Veteran, 90, at Coast Guard celebration

OLD SALT BACK ABOARD AFTER 54 YEARS

August 05, 1993|By Patrick Gilbert | Patrick Gilbert,Staff Writer

When Theodore R. Brown awoke at 4 a.m. yesterday, he had no idea he would be returning to a home he hadn't seen for 54 years.

But seven hours later the 90-year-old Baltimorean looked around the Coast Guard Cutter Roger B. Taney and said, "She's just as beautiful as I remembered her."

Mr. Brown, who lives in the 1000 block of Ashburton St., served for three years on the Taney, starting when it was commissioned in October 1936.

He returned to the historic cutter, now a museum piece moored at Pier 4 in the Inner Harbor, to take part in ceremonies honoring the 203rd year of the U.S. Coast Guard.

Baltimore is steeped in Coast Guard history. It was one of seven initial home ports for the Revenue Cutter Service, the forerunner of the Coast Guard. And the Curtis Bay Yard served as the first Coast Guard Academy from 1900 to 1910.

Yesterday, more than 100 former and present Coast Guardsmen and Coast Guardswomen attended the event, including 45 combat veterans from World War II, Korea, Vietnam and Operation Desert Storm. The celebration was sponsored by the Coast Guard Combat Veterans Association and the Baltimore Maritime Museum.

"I woke up around 4, as I always do, and heard about the ceremony on the early news," said Mr. Brown. He then decided to take the bus to the event.

Mr. Brown's appearance was a pleasant surprise to the others in attendance.

"He was a real treasure to find," said Jennifer Hevell, deputy director of the maritime museum.

Although the Taney has been moored in Baltimore as part of the maritime museum for over a year, this was the first time Mr. Brown could visit the ship.

"I hadn't been able to get around in recent years until I got two new knees," said Mr. Brown. Standing on the aft deck of the Taney in a striped shirt and suspenders and supported by a cane, he reminisced about his three years on the ship.

Mr. Brown was an officer's steward 2nd class and part of the original crew. While he was serving on the Taney, the ship was part of the search mission for aviatrix Amelia Earhart in the South Pacific and shadowed Japanese ships in the late 1930s, before America entered World War II.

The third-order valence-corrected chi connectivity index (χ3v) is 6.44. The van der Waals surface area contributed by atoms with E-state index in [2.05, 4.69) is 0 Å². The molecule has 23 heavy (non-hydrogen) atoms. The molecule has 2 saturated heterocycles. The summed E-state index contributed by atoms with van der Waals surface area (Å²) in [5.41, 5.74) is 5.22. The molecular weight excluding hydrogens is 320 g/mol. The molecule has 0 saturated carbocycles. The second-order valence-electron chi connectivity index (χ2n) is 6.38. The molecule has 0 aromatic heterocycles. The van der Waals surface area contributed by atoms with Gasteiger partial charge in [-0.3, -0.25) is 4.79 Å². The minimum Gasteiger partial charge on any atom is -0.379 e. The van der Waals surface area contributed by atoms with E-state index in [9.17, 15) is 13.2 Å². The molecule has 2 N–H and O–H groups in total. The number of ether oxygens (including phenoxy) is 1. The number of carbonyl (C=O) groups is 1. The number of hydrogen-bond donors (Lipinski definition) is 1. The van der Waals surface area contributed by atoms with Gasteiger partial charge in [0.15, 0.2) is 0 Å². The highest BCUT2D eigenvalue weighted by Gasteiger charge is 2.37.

During yesterday's ceremony, Ed Burke, national secretary of the Coast Guard Combat Veterans Association, presented the maritime museum with a framed photo of the Taney and its crew in Honolulu in early 1937. Near the end of the front row is a tall slim figure -- Mr. Brown.

After 21 years in the Coast Guard, Mr. Brown retired in 1940. He worked as a waiter at various restaurants in Baltimore before opening his own saloon in New York in 1944. He sold the saloon in 1958 and retired.

"This is a great homecoming," he said.

Stanley D. Kendrick has different memories of the Taney -- chasing German submarines in the Atlantic and fighting off Japanese kamikaze planes at Okinawa.

The Taney began World War II anchored in Honolulu just outside of Pearl Harbor on Dec. 7, 1941. It was one of the first ships to open fire on the Japanese planes as they attacked the Pacific fleet.

Mr. Kendrick joined the Taney in 1944 as an electrician 3rd class. After escorting convoys to North Africa and hunting German submarines, the Taney was converted to an amphibious command vessel in late 1944 and sent back to the Pacific.

On April 1, 1945, the Taney was the landing force command ship at Okinawa.

Several days later, near the smaller island of Ie Shima, Mr. Kendrick found himself on the deck amidships during a kamikaze attack. Part of a damage control party, he watched a Japanese Zero make a tight circle over the Taney then, at full throttle, skim over the waves heading right for the ship's waterline.

"It looked like the plane was heading right for me. It was something you never forget," he said.

The gray Pacific sky was dotted with black puffs of exploding anti-aircraft shells and lined with tracers from 40-mm guns as more kamikazes darted toward other ships in the fleet.

But Mr. Kendrick's attention was directed on only one -- the plane that threatened his ship and his life. When the kamikaze was only a few seconds from the Taney, a shell from the ship's forward 5-inch gun found the plane. It blew up in a fiery shower of debris.

"Seeing that plane explode was a tremendous relief for me," said Mr. Kendrick. "I felt like I would survive the war now."

The Taney went on to serve in combat in Korea and Vietnam. When it was decommissioned in 1986, it was the only surviving ship still in active duty from all those anchored at Pearl Harbor on Dec. 7, 1941.

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